Meeting Queenie at her door to go to the shops, Hortense is horrified to see the Englishwoman’s dreary coat, at first believing it to be something she only wears indoors. For her part, Queenie is surprised to see Hortense dressed up in her best coat and freshly washed gloves. She reassures Hortense that she’s not ashamed to be seen with her; Hortense wonders why she would say this, given that Queenie is the one venturing out in a scruffy outfit with no gloves or jewelry.
This chapter will exemplify the difference not only between Hortense and Queenie as characters, but of the two societies they represent. It’s especially important that both women consider the other a liability—Hortense is embarrassed by Queenie’s disheveled clothes, while Queenie knows she’ll be judged for associating with Hortense because of her race.
Outside, Hortense is astonished to find that every Englishwoman is dressed like Queenie. Queenie explains the concept of a grocery store as if Hortense has never seen a shop before, but Hortense is too busy looking at the strange and uncouth people around her to be frustrated. When she asks the grocer for condensed milk, he can barely understands her; this perplexes Hortense, since her she had the best diction in her college. Requesting bread next, she’s disgusted to see him handle the loaf with his dirty hands, even wiping his nose while he holds it. Thinking that Hortense has never seen it before, Queenie explains what bread is.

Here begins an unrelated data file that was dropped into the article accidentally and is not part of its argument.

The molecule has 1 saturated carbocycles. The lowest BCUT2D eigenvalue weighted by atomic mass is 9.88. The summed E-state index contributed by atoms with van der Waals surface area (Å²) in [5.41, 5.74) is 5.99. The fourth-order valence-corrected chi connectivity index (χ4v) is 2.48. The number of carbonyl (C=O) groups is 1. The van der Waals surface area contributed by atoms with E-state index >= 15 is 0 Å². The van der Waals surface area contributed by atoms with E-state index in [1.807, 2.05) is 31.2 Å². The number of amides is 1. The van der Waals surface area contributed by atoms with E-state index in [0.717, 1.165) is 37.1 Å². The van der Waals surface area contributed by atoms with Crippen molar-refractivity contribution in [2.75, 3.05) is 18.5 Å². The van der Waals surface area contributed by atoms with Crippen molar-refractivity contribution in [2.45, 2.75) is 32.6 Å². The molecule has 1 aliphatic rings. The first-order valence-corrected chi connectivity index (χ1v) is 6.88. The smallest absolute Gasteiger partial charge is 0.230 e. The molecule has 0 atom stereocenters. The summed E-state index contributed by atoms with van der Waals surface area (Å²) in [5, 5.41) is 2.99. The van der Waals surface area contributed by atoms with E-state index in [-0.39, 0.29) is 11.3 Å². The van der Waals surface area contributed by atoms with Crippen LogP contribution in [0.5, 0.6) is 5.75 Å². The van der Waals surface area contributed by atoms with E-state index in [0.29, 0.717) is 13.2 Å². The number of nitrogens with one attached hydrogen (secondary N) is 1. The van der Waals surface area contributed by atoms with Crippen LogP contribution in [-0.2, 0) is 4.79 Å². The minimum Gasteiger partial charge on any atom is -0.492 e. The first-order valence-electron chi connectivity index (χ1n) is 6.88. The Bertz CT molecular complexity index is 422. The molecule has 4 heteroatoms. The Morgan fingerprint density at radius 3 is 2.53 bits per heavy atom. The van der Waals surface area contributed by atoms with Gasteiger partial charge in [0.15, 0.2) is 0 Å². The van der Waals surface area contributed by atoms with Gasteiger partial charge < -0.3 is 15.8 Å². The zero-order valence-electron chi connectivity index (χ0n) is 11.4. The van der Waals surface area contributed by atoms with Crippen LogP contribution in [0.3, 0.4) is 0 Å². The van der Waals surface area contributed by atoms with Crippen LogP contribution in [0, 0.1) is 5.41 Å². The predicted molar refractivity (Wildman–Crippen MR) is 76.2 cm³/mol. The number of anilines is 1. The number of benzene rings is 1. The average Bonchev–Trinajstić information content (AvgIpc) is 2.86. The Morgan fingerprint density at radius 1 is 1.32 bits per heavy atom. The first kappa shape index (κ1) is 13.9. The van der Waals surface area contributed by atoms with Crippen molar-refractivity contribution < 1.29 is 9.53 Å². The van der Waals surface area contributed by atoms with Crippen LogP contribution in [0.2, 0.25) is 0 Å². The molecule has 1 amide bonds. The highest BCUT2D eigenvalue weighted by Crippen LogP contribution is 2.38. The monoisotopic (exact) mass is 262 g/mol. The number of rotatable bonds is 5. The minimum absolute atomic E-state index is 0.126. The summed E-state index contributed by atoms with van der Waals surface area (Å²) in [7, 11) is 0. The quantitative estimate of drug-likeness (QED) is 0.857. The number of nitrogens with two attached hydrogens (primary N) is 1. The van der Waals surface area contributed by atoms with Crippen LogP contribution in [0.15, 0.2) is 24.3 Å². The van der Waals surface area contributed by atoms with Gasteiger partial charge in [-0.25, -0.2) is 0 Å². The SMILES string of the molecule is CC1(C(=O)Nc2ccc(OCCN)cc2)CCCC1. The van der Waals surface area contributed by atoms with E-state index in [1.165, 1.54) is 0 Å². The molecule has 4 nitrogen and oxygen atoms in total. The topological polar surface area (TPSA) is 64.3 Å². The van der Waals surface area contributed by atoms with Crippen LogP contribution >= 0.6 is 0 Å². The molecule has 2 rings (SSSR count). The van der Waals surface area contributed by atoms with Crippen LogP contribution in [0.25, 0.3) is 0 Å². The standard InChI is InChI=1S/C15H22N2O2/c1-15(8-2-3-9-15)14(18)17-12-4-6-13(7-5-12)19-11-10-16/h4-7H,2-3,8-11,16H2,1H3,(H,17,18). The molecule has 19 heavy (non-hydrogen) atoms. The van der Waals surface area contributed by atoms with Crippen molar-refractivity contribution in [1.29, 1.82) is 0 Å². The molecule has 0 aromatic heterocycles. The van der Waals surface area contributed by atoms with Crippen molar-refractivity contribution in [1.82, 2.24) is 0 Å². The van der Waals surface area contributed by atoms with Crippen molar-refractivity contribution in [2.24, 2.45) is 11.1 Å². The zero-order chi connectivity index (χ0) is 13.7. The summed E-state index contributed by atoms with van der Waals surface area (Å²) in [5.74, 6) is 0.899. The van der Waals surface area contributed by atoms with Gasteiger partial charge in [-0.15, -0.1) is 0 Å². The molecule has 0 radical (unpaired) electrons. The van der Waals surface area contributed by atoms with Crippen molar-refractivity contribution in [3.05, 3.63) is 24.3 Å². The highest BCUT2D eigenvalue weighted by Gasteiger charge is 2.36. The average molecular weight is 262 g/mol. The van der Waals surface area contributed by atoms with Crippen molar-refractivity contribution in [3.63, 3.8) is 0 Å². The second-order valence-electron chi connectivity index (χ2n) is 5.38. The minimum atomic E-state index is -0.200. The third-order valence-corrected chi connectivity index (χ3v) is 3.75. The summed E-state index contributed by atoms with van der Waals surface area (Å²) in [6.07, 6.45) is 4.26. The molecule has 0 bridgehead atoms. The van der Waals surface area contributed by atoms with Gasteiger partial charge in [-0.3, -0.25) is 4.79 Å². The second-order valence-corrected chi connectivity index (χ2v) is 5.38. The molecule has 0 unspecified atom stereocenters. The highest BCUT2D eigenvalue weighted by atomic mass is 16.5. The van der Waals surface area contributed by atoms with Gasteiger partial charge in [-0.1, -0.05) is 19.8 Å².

Hortense developed her manners, mode of dress, and even speech aspiring to fulfill British norms of manners and propriety. Now, she’s realizing she conforms to those norms much more thoroughly than the British do. Given that, Hortense is technically more “civilized” than they are, so it’s especially ironic that the British continue to look down on Hortense.
Looking inside a draper’s shop, Hortense is surprised to see bolts of cloth lying all over the floor, many of them dirty and frayed. She explains to Queenie that in Jamaica, all the fabric is organized by color on neat shelves; in response, Queenie simply expresses surprise that there are draper’s shops in Jamaica.
Queenie’s inability to comprehend Hortense’s background, even though she’s a comparatively open-minded character, shows how deeply ingrained British prejudice against colonial citizens is.
In the hardware store, a child points at Hortense and shouts to his mother that she’s black. When they leave, some young men shout slurs at her from across the street. One of them throws a piece of bread at Queenie, but she just hustles Hortense away rather than confronting them. As they walk home, Queenie explains that it’s probably best if Hortense, “a visitor to this country,” steps off the pavement when an English person wants to pass. Hortense is disgusted by the suggestion that a woman should walk in the busy road.
Even though Queenie was annoyed when Mr. Todd told her how her tenants should behave, when she sees how prone Hortense is to harassment in the public sphere, she advises her to cave in to prejudice. This shows that even Hortense’s daily life hovers close to danger, and that Queenie isn’t immune to the pressures posed by her racist neighbors.
Their argument ceases abruptly when they reach the house to find a tall, thin man standing at the doorway. Hortense has never seen him before, but Queenie is speechless and collapses into Hortense’s arms as she recognizes Bernard.
Queenie and Bernard’s reunion isn’t exactly romantic. In this way, it parallels the Hortense and Gilbert’s disastrous first night in London.